The Big Line: 2022

NOTE: Percentages reflect Colorado Pols’ estimated chances of winning in the 2022 General Election in ColoradoNumbers are not intended to estimate final margin of victory.

*Indicates incumbent

LAST UPDATE: September 26, 2022



(D) Michael Bennet* (80%)↑
Every public poll, even the most conservative ones, show Bennet well ahead of O’Dea.

(R) Joe O’Dea (20%)↓
There’s still no hint of significant national money coming to help O’Dea, and his campaign doesn’t have the resources to raise his name ID enough with just a few weeks left to go.



(D) Jared Polis* (90%)↑
Polis probably won’t win by 17 points in November, but something unprecedented would have to happen for Polis to be in any trouble.

(R) Hiedi Heidi Ganahl (10%)↓
Worst. Campaign. Ever. Ganahl has no money, no national support, and no serious message anyway. Just click here and it will all become clear.

(ACN) Danielle Neuschwanger (1%)
Once a Republican candidate, Neuschwanger is now the official gubernatorial candidate for the American Constitution Party. She has no chance of winning, though her candidacy could pull votes from Ganahl.




(D) Phil Weiser* (75%)↑
Weiser continues to raise bucketloads of money for his re-election and isn’t making any mistakes on the campaign trail.

(R) John Kellner (25%)↓
Kellner said he agrees with the Dobbs decision that overturned Roe v. Wade, which was a terrible thing to say out loud in a state that is overwhelmingly pro-choice. Kellner needs the Republican Attorneys General Association (RAGA) to come in if he is to have any chance, but there’s little indication that this is happening.

(U) Stanley Thorne (5%)
Thorne was nominated at the State GOP Assembly, but it turns out he wasn’t actually a registered Republican in Colorado. Now he’s running for AG as an “Unaffiliated” candidate.



(D) Dave Young* (65%)↑
Young is doing everything right and has clearly demonstrated that he is the better candidate.

(R) Lang Sias (35%)↓
The only thing that Lang has learned from history is that Lang has learned nothing from history. Sias even seems to think that Young is the better candidate.



(D) Jena Griswold* (60%)
Griswold has considerably more resources for her campaign than Anderson.

(R) Pam Anderson (40%)
Anderson has clearly been counting on outside money to promote her candidacy, but so far it hasn’t materialized.



(D) Diana DeGette* (100%)
DeGette easily dispatched another silly Primary challenger and will cruise to re-election.




(D) Joe Neguse* (100%)
Put it this way: We’re not even bothering to learn the name of his GOP opponent.




(R) Lauren Boebert* (80%)↑
There are SO many reasons why Boebert shouldn’t be re-elected, but CO-03 leans heavily to the right.

(D) Adam Frisch (20%)↑
The question for Frisch or any Democrat in this position is whether there are enough Republican voters who are irritated enough with Boebert to vote for someone else.




(R) Ken Buck* (90%)↑
Buck has done a hard pander with right-wing voters, which should be enough to ensure his re-election.

(D) Ike McCorkle (10%)
District boundaries didn’t change enough to make this race any different for McCorkle than it was in 2020.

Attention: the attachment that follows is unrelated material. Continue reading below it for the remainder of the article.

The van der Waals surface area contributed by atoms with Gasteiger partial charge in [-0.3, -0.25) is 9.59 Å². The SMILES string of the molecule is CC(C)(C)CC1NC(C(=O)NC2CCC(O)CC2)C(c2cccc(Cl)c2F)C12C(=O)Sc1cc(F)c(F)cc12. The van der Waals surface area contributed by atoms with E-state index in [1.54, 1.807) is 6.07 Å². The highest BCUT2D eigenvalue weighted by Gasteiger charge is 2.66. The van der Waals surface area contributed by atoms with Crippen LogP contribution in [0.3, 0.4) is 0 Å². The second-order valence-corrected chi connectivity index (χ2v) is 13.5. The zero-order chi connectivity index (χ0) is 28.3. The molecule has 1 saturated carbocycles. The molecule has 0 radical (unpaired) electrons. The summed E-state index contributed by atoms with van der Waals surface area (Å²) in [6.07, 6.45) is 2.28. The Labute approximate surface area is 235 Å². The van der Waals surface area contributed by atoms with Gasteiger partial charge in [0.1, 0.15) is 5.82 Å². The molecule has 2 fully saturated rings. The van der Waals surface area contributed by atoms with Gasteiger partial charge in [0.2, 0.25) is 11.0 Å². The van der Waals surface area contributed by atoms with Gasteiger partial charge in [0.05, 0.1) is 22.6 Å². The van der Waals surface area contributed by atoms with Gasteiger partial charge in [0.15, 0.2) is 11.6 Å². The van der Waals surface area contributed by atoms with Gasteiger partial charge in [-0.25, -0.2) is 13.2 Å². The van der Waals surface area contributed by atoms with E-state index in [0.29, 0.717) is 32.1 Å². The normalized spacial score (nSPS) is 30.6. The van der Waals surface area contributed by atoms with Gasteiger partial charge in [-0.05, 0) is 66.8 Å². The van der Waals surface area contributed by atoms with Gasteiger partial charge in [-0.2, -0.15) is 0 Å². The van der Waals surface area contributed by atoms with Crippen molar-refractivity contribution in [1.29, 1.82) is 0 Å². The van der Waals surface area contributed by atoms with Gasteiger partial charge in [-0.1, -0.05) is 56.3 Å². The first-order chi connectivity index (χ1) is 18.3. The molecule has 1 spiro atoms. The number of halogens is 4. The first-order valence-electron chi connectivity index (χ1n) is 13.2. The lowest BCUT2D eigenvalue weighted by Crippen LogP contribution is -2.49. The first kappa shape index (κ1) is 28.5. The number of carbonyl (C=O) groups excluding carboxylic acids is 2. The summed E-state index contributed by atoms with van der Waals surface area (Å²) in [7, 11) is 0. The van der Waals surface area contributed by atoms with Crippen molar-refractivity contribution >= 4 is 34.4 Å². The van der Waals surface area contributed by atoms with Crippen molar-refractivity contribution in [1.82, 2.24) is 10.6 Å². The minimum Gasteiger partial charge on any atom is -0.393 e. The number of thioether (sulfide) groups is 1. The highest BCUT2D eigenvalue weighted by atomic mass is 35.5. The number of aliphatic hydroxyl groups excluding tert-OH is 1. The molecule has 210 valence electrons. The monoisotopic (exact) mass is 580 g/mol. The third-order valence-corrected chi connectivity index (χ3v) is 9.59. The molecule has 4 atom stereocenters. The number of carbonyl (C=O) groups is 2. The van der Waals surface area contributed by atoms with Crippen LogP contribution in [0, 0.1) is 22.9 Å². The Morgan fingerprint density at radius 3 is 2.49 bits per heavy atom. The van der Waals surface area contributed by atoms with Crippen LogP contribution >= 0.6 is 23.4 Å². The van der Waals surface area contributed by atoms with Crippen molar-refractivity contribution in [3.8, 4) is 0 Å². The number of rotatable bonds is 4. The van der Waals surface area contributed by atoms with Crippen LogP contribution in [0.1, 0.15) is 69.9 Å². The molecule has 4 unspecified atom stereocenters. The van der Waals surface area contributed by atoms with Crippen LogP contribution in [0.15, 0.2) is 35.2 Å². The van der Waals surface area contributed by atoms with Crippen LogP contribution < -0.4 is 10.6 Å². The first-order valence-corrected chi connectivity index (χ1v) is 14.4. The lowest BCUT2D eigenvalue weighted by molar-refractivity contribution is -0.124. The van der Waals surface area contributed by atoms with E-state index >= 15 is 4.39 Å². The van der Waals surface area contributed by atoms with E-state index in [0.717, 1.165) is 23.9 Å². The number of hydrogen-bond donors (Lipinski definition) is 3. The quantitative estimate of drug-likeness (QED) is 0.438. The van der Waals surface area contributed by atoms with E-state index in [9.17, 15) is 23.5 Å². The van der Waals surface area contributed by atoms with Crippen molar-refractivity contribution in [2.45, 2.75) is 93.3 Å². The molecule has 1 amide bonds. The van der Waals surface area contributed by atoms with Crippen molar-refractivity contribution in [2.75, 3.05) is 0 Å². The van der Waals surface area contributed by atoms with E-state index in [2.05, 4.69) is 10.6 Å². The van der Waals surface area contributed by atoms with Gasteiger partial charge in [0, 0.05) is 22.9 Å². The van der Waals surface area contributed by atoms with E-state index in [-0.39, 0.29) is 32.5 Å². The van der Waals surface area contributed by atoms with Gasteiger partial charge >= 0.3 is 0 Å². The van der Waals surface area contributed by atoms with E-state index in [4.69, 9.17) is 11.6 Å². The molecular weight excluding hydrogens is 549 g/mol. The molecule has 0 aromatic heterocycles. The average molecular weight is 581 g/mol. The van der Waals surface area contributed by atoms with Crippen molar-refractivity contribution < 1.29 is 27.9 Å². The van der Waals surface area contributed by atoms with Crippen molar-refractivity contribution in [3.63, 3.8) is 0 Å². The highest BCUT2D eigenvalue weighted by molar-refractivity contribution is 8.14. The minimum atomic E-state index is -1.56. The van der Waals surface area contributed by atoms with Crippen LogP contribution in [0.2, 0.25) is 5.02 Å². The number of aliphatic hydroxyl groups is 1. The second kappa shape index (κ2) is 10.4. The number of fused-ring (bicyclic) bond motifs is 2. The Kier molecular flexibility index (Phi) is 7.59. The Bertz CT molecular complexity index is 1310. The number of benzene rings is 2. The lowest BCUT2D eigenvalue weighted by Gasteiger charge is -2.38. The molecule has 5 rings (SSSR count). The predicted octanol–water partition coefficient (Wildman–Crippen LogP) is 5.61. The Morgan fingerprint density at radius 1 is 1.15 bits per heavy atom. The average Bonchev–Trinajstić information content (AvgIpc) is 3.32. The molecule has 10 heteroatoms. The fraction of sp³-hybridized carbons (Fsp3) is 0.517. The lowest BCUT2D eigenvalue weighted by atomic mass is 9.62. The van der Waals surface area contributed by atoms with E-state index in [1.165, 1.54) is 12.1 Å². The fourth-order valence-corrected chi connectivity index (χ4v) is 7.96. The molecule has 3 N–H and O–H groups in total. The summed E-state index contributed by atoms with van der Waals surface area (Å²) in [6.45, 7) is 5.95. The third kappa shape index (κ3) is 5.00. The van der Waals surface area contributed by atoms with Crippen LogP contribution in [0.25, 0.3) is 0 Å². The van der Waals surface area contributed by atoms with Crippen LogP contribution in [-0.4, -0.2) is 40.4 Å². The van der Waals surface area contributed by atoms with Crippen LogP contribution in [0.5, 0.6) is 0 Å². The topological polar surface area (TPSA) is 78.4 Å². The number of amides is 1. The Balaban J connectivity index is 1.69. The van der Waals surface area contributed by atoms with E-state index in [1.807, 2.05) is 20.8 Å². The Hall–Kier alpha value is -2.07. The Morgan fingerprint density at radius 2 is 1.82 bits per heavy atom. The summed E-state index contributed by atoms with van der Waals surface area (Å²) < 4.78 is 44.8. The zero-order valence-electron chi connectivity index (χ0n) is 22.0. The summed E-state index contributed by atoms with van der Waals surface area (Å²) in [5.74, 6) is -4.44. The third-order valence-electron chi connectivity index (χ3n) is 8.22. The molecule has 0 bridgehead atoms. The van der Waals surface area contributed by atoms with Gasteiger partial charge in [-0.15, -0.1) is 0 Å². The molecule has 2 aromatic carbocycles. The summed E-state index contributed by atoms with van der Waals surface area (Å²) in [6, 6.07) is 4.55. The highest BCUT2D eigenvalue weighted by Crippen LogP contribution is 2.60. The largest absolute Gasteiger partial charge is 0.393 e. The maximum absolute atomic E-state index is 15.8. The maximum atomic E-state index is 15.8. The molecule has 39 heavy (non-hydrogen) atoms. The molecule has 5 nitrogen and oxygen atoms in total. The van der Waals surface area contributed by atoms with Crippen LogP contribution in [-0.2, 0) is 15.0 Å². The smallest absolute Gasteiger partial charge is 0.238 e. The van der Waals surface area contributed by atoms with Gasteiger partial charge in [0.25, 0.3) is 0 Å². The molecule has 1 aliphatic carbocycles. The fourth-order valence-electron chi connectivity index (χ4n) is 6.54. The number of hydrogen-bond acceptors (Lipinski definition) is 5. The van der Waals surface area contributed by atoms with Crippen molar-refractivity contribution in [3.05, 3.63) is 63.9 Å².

(R) Doug Lamborn* (90%)↑
Ethics problems aren’t going away, and legal problems are thinning out his warchest. But Lamborn is a political zombie who seemingly can’t be killed.

(D) David Torres (10%)
If Lamborn was going to lose, it would have been in a Republican Primary. This district leans too far to the right to be competitive in November.




(D) Jason Crow* (100%)
Crow is very popular and is an excellent campaigner. This is a lock.

(R) Steven Monahan (0%)
Who is he? It doesn’t matter.




(D) Brittany Pettersen (75%)↑
National groups aren’t spending in this race on either side, which indicates that Pettersen is considered to be fairly safe.

(R) Erik Aadland (25%)↓
No money, no message, and no apparent interest in things like “facts.”


(D) Ed Perlmutter (OFF)
Perlmutter is hanging it up after a long career in Congress.



(D) Yadira Caraveo (50%)↑
Caraveo gets a slight edge because the electorate seems to be moving left following the SCOTUS decision to make abortion illegal, but this is the only place in Colorado where sizable amounts of national money is being spent.

(R) Barbara Kirkmeyer (50%)↓
The Dobbs decision that overturned Roe v. Wade probably changed this race more than any other top contest in Colorado. 




Democrats took control of the State Senate in 2018 and picked up another seat in 2020. State Sen. Kevin Priola’s recent switch to the Democratic Party provides more breathing room.

Of every potential outcome in 2022, this is the one in which Republicans have the best chance of succeeding…and even then it’s a long uphill battle.



Democrats earned their biggest House majority in decades in 2018, then kept things intact in 2020. There’s virtually no chance Republicans could flip enough seats in 2022.

Capturing the majority here would be a multi-cycle task for the GOP. Colorado has changed significantly since Republicans last held a majority in the State House.


The “Big Line” and its contents are the exclusive creation of Colorado Pols and will be updated as conditions change prior to the 2022 General Election. It is an accurate, if unscientific, look at the races from insider perspectives from both parties. It does NOT reflect who we might like to see win, but reflects who has the best chance to win a General Election based on inside information and our analysis of that information. 

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